After some days of analysis and complex examples of programming, based on adventofcode 2019, I have derived some useful theorems about functional programming.
There are 3 concepts we need to understand: mutability, shadowing and recursion.
F# has different forms of variables: immutable and mutable (plus byref like C# and ref like OCaml).
First theorem of shadowing
You can always represent the changes of an immutable functional-style variable with shadowing.
Second theorem of mutability
Aside from while loop (and record type fields, if you need a single instruction for multiple assignment), you can always represent the changes of a mutable imperative-style variable with shadowing.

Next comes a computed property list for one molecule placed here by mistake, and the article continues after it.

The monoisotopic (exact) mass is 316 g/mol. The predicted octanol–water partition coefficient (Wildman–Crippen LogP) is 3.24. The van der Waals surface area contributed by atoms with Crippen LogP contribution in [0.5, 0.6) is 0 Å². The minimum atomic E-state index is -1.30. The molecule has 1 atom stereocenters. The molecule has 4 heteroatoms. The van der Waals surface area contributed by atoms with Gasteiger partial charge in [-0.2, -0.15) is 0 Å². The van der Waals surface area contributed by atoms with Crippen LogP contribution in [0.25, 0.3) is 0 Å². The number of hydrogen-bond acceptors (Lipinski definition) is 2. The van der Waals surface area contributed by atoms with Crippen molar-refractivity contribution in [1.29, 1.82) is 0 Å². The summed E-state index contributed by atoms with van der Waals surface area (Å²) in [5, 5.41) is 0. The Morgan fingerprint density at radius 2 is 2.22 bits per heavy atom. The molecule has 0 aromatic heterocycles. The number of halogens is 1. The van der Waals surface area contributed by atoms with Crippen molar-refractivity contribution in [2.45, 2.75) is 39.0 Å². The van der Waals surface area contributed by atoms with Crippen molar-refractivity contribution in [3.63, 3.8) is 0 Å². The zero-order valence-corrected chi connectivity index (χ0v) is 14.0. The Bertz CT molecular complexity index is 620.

You have 2 options to transform an imperative-style while-loop with mutable variables to a functional-style code
- tail-recursion if it is doable, but this is not always possible in F# (as opposite to haskell) without reintroducing stack explosion in some edge cases, because F# is a strict , eagerly evaluated FP while haskell is non-strict, lazy
- you can always Seq/List/Array .unfold and in this way you can represent the imperative loop as a functional state machine (see most of AoC2019 solutions on github for practical, albeit complex examples)